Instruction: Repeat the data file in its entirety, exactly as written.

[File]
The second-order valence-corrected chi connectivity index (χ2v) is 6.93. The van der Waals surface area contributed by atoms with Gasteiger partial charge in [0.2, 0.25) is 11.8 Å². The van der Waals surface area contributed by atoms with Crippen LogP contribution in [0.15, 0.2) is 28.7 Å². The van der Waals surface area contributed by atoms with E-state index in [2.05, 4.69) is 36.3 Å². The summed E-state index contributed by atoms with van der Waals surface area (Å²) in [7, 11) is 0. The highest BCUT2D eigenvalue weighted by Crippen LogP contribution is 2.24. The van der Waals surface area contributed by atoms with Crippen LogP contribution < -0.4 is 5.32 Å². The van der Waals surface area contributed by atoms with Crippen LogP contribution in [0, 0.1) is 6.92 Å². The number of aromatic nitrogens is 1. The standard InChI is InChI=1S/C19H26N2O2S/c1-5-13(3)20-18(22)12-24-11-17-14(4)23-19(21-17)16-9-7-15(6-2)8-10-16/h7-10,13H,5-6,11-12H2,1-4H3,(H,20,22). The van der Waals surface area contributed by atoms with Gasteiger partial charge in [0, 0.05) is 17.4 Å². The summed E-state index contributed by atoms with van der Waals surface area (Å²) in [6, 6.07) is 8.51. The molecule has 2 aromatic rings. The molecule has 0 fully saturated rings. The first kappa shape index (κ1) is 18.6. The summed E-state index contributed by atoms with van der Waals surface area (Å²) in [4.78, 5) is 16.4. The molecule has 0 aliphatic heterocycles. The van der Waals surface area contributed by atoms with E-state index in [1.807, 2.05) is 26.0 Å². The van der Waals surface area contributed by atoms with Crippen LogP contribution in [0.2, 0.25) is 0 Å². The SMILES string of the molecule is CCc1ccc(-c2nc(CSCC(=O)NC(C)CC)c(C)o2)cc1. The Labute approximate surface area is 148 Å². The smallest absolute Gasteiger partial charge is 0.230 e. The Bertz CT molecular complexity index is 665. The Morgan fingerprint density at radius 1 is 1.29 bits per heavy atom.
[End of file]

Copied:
The second-order valence-corrected chi connectivity index (χ2v) is 6.93. The van der Waals surface area contributed by atoms with Gasteiger partial charge in [0.2, 0.25) is 11.8 Å². The van der Waals surface area contributed by atoms with Crippen LogP contribution in [0.15, 0.2) is 28.7 Å². The van der Waals surface area contributed by atoms with E-state index in [2.05, 4.69) is 36.3 Å². The summed E-state index contributed by atoms with van der Waals surface area (Å²) in [7, 11) is 0. The highest BCUT2D eigenvalue weighted by Crippen LogP contribution is 2.24. The van der Waals surface area contributed by atoms with Crippen LogP contribution < -0.4 is 5.32 Å². The van der Waals surface area contributed by atoms with Crippen LogP contribution in [0, 0.1) is 6.92 Å². The number of aromatic nitrogens is 1. The standard InChI is InChI=1S/C19H26N2O2S/c1-5-13(3)20-18(22)12-24-11-17-14(4)23-19(21-17)16-9-7-15(6-2)8-10-16/h7-10,13H,5-6,11-12H2,1-4H3,(H,20,22). The van der Waals surface area contributed by atoms with Gasteiger partial charge in [0, 0.05) is 17.4 Å². The summed E-state index contributed by atoms with van der Waals surface area (Å²) in [6, 6.07) is 8.51. The molecule has 2 aromatic rings. The molecule has 0 fully saturated rings. The first kappa shape index (κ1) is 18.6. The summed E-state index contributed by atoms with van der Waals surface area (Å²) in [4.78, 5) is 16.4. The molecule has 0 aliphatic heterocycles. The van der Waals surface area contributed by atoms with E-state index in [1.807, 2.05) is 26.0 Å². The van der Waals surface area contributed by atoms with Crippen LogP contribution in [0.2, 0.25) is 0 Å². The SMILES string of the molecule is CCc1ccc(-c2nc(CSCC(=O)NC(C)CC)c(C)o2)cc1. The Labute approximate surface area is 148 Å². The smallest absolute Gasteiger partial charge is 0.230 e. The Bertz CT molecular complexity index is 665. The Morgan fingerprint density at radius 1 is 1.29 bits per heavy atom.